[This is not an ad, just a friendly recommendation]

4. Blockchain in Fashion – a Major Opportunity

OK, for those of you that still don’t really understand blockchain (like me), here is an article that explains it. Or, if you’re feeling really lazy, click here for a video. Basically, it’s the technology behind the infamous cryptocurrency Bitcoin.

Blockchain advisor Susan Dart is one of the people that really stood out to me during this podcast recording. She has an impressive business background, and many published articles and speaker engagements under her belt. It was really quite inspiring to hear someone talk about a subject (especially as technical as blockchain), with such passion and expertise. Some of the opportunities that she had identified for blockchain in fashion included: using it to increase transparency and sustainability practices, to improve inventory and distribution and to effectively authenticate luxury goods. All of which could greatly benefit both the fashion industry and the environment. Susan mentioned that out of the 50 blockchain startups she works with at Blockchain Centre in Melbourne – “none of them were in fashion or retail”.

Again, I think the fashion industry is adapting slowly, but it will likely speed up in the next couple of years. It wouldn’t surprise me if blockchain was a mandatory part of Australian fashion-textile production by 2025. *Excited*.

5. PR-Perspective: The Challenge with Communicating Startups

I’m writing a whole post on this topic, but it is worth mentioning in the context of this podcast for a few reasons: First of all, every startup struggles with PR and marketing. It’s not because they don’t care about it or “don’t get it” (although sometimes, sure), but because they don’t have the resources ($$$).

Secondly, let’s consider the fact that most founders are not social media “gurus” or marketing savvy, at all. More often than not, they have amazing technical expertise in their own field, but no real sense of style, tone or branding (no offence, guys). So if you are a PR or Marketing professional, entering a business that does not yet exist on the market – how do you communicate what it is to the public? Especially if the startup is in its early stages and keeps changing direction? I’d love to get some input here; if anyone has worked with PR or Marketing for startups  – let me know below ↓ I really love the startup space and find it challenging, but also very rewarding. I’ll share some of the experiences that I’ve had myself (good and bad), at a later date.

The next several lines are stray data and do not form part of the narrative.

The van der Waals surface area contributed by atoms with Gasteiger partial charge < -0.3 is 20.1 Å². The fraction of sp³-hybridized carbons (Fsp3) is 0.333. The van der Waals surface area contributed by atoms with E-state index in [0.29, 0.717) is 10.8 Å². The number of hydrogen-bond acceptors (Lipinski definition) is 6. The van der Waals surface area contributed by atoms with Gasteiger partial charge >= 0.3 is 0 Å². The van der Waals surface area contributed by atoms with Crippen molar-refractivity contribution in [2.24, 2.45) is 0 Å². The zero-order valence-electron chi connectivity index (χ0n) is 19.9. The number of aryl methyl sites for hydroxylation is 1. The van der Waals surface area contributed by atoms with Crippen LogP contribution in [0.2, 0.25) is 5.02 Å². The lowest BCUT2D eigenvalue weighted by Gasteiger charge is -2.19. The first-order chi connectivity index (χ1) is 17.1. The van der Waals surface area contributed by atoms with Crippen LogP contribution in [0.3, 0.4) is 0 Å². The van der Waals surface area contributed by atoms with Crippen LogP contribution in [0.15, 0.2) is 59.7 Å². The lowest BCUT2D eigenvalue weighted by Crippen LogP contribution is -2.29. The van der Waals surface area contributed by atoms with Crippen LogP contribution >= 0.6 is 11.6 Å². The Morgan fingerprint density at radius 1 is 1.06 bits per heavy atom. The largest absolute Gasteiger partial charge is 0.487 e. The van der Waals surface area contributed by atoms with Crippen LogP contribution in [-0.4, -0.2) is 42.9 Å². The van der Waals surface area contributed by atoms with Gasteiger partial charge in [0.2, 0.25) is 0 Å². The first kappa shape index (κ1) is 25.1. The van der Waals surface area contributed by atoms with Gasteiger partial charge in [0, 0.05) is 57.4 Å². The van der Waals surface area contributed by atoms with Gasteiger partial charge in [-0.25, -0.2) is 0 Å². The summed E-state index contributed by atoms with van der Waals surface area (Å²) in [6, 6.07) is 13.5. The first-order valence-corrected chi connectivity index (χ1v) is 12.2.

6. Live Podcasting is Amazing! I’m Starting My Own Podcast Now.

Jokes. But it really made me realise how much work goes into just one single podcast episode. Seriously. It definitely made me appreciate my own favourite podcasts on a whole new level. I wish I could share with you everything that we talked about during this event – but I’ll have to leave some of the juicy bits to the actual release date – which is still TBA.

I’ll post it here once it goes live.

If you’ve managed to stick around for this entire post, you’re either extremely bored right now, or you’re actually interested in Australian Fashion-Tech. Perhaps you even live in Melbourne? If so, check out IFAB’s next event, as part of Melbourne Fashion Week 2018: TUXEDO – for business and technology in fashion. It’s NEXT WEEK on September 5th and there are still some tickets left. I’ll be taking over IFAB’s social media channels during the event – so If you can’t make it, make sure you follow IFAB on Twitter and Instagram for behind-the-scenes goodies.

Also, thanks for popping in guys, I really appreciate it. Any thoughts or feedback is welcome, as always.